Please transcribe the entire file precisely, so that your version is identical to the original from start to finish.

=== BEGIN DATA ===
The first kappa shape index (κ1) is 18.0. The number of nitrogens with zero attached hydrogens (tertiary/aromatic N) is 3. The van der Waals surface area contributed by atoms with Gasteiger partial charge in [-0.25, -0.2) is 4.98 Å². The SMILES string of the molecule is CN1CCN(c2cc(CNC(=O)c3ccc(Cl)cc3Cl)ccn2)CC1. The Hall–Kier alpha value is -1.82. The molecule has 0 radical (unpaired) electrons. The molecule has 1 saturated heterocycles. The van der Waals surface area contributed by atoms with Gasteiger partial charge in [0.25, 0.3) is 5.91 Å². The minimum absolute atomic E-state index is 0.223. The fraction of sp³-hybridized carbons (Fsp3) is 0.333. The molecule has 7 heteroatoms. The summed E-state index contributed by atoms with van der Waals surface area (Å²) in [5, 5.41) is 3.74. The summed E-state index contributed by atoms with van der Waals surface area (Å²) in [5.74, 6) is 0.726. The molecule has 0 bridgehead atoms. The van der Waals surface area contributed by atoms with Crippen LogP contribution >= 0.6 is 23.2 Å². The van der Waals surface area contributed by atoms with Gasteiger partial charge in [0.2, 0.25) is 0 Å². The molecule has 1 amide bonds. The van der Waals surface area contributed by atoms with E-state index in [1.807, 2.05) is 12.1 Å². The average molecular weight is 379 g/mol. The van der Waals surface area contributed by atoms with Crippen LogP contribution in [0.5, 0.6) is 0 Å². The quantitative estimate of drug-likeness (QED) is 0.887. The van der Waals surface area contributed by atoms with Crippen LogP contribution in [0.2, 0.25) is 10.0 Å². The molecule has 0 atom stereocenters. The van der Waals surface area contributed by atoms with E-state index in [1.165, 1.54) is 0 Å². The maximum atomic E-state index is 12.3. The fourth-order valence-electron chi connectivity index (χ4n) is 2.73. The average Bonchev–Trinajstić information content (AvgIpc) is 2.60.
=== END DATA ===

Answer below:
The first kappa shape index (κ1) is 18.0. The number of nitrogens with zero attached hydrogens (tertiary/aromatic N) is 3. The van der Waals surface area contributed by atoms with Gasteiger partial charge in [-0.25, -0.2) is 4.98 Å². The SMILES string of the molecule is CN1CCN(c2cc(CNC(=O)c3ccc(Cl)cc3Cl)ccn2)CC1. The Hall–Kier alpha value is -1.82. The molecule has 0 radical (unpaired) electrons. The molecule has 1 saturated heterocycles. The van der Waals surface area contributed by atoms with Gasteiger partial charge in [0.25, 0.3) is 5.91 Å². The minimum absolute atomic E-state index is 0.223. The fraction of sp³-hybridized carbons (Fsp3) is 0.333. The molecule has 7 heteroatoms. The summed E-state index contributed by atoms with van der Waals surface area (Å²) in [5, 5.41) is 3.74. The summed E-state index contributed by atoms with van der Waals surface area (Å²) in [5.74, 6) is 0.726. The molecule has 0 bridgehead atoms. The van der Waals surface area contributed by atoms with Crippen LogP contribution >= 0.6 is 23.2 Å². The van der Waals surface area contributed by atoms with Gasteiger partial charge in [0.2, 0.25) is 0 Å². The molecule has 1 amide bonds. The van der Waals surface area contributed by atoms with E-state index in [1.807, 2.05) is 12.1 Å². The average molecular weight is 379 g/mol. The van der Waals surface area contributed by atoms with Crippen LogP contribution in [0.5, 0.6) is 0 Å². The quantitative estimate of drug-likeness (QED) is 0.887. The van der Waals surface area contributed by atoms with Crippen LogP contribution in [0.2, 0.25) is 10.0 Å². The molecule has 0 atom stereocenters. The van der Waals surface area contributed by atoms with E-state index in [1.165, 1.54) is 0 Å². The maximum atomic E-state index is 12.3. The fourth-order valence-electron chi connectivity index (χ4n) is 2.73. The average Bonchev–Trinajstić information content (AvgIpc) is 2.60.